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Friends' pond-hockey video turns into Internet sensation

by Davis Harper
Each February, eight long-time friends abandon the bustle of Vancouver's downtown and head north on Highway 97 toward 100-Mile House, in the south Cariboo region of the British Columbia wilderness. Their destination is a rustic waterfront cabin near Green Lake, B.C., best known as a trout-fishing and bird-watching haven for summer travelers.

The friends use the lake for an entirely different, but quintessentially Canadian, purpose: pond hockey.

The good feelings that come from the annual pilgrimage to play outdoor hockey are hard for its participants to describe. It's a bond shared among friends, punctuated by the camaraderie most easily expressed in jokes and jabs throughout the weekend. And don't forget the healthy portion of grueling, day-long hockey marathons.

"The original plan was we wanted to show how much fun it is to go up there with your best friends who all love to play hockey together -- it's a good dynamic that way. There's a lot more going on, but we wanted to keep it pretty fun and uplifting because that's what it's all about -- being with your friends." -- Brian Ceci

Shaun Finn, one of the original group who christened the rough patch of ice close to shore back in 2006, grows nostalgic for the sound of a skate blade crunching the freshly fallen snow. Brian Ceci, another of the hockey-crazed group, recalls the first day's ice, free of the skate marks and dents that riddle the average public rink.

"It's really indescribable," Finn said. "You just feel good, light."

It makes sense, then, that Finn and Ceci -- both filmmakers when they're not on the ice -- decided to chronicle the experience with a short documentary.

Make Hockey Happen -- a name, Ceci told, that stems from the immense preparation and time investment that goes into the annual event -- has gone viral since being uploaded to YouTube on Oct. 2. It's been viewed more than 13,000 times, and the major media requests are piling up for this group of Vancouver 20-somethings.

"We just created it because we love hockey and we're artistic," Finn said, calling the unexpected reception "mind-blowing."

It all                                        started in 2006, when a group of four friends blazed a trail into the Canadian wilderness, with hockey bags and shovels in tow. The destination: Steve MacIntosh's cabin overlooking Green Lake. The goal: Play as much hockey as possible. The problem: Bad ice.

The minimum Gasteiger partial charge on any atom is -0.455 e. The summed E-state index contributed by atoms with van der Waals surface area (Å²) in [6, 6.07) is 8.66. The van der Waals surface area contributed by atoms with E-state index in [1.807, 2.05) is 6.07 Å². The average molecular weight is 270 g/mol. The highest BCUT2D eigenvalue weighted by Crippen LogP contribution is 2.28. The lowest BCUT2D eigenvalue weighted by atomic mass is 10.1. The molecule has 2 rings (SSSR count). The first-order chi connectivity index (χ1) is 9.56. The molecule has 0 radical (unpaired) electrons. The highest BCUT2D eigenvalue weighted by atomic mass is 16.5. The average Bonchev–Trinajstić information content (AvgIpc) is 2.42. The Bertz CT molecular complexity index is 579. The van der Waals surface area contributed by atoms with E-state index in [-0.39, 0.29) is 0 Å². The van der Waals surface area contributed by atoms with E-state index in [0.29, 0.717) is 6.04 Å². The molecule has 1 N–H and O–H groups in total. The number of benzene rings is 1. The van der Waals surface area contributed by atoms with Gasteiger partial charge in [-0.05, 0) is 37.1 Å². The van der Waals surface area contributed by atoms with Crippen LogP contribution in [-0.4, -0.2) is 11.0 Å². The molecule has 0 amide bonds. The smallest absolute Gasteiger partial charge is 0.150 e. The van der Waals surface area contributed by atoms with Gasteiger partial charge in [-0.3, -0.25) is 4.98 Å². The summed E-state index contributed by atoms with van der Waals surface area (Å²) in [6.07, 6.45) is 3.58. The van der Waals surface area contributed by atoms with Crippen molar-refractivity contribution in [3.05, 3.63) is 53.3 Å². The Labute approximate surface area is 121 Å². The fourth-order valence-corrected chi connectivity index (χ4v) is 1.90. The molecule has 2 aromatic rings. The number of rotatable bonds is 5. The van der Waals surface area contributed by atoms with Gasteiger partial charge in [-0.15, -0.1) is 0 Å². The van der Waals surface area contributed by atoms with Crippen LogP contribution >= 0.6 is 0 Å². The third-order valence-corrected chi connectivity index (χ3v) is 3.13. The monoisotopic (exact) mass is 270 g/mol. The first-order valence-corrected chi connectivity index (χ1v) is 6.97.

"We probably shoveled out 30 square feet of ice, and it took us all day to do," Finn said. "The ice was chewed up and gross. Basically, we couldn't skate."


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The next year, the preparation and number of participants increased. This past winter, a total of eight players -- a carpenter, a cabinet-maker, a phone-company employee, a farmer and a student among them -- made the trek, using advanced flooding techniques, plow-pulling ATVs and months-long preparation to take full advantage of the lake's thick winter ice.

The teamwork used to prepare the ice surface, though, disappears when the puck finally drops on the first night as friendships cease and old rivalries. Despite a clear disparity of playing levels, Finn said the game flows smoothly.

Ceci, for one, was raised on the sport, with a father who skated at Cornell University and a brother currently playing at Simon Fraser University in Burnaby, B.C. Meanwhile, 2011 marked the first year Finn played anything more sophisticated than shinny. This past February, Duncan Joseph, a friend who never had played hockey and had little skating experience, joined the expedition. According to Finn, Joseph didn't miss a beat.

"We were nervous about how he would fit in, because we weren't going to stop playing hockey," Finn said, "but he fit in great. There was kind of this cool buzz for all of us because we got to see him enjoy the game we're all stoked on."

All the participants are certified hockey nuts and Canucks fans; cheering for any of Vancouver's fellow NHL teams would not be tolerated, according to Finn. The experience, both filmmakers agree, is unmatched in hockey.

"I definitely recommend people try it. For us, it's the most fun way to play hockey," Finn said. "It's not the best ice, but it's just so much fun getting back to the roots."

When Ceci joined the crew in 2010, he brought his camera along. During the course of the trip, he and Finn tossed around the idea of documenting the experience. There was no other way, they decided, to capture the essence of their return to wilderness hockey.

Ceci said he produced a "brief" video that trip, then hatched a plan for a full-fledged reflection in 2011. The result is the 5:37, tightly edited tribute to friendship, hockey and the roots of the game.

"The original plan was we wanted to show how much fun it is to go up there with your best friends who all love to play hockey together -- it's a good dynamic that way," Ceci said. "There's a lot more going on, but we wanted to keep it pretty fun and uplifting because that's what it's all about -- being with your friends."

The options are many as to where the group goes from here, but Ceci and Finn have immediate plans to shoot and edit another video in 2012.

"We had original intentions to follow more of a storyline, so we've considered the idea of going deeper with one or more of the guys," Ceci said. "Since we're all so passionate about it, we want to show where that comes from."

While the two have heard from many hockey fanatics in North America about the emotional nature of the video, Ceci said he most is excited by the reactions from far-flung fans.

"We've gotten one from Israel -- a country with, like, one rink in the entire country," he said. "We've heard from New Zealand, people telling us they want to start something like this."
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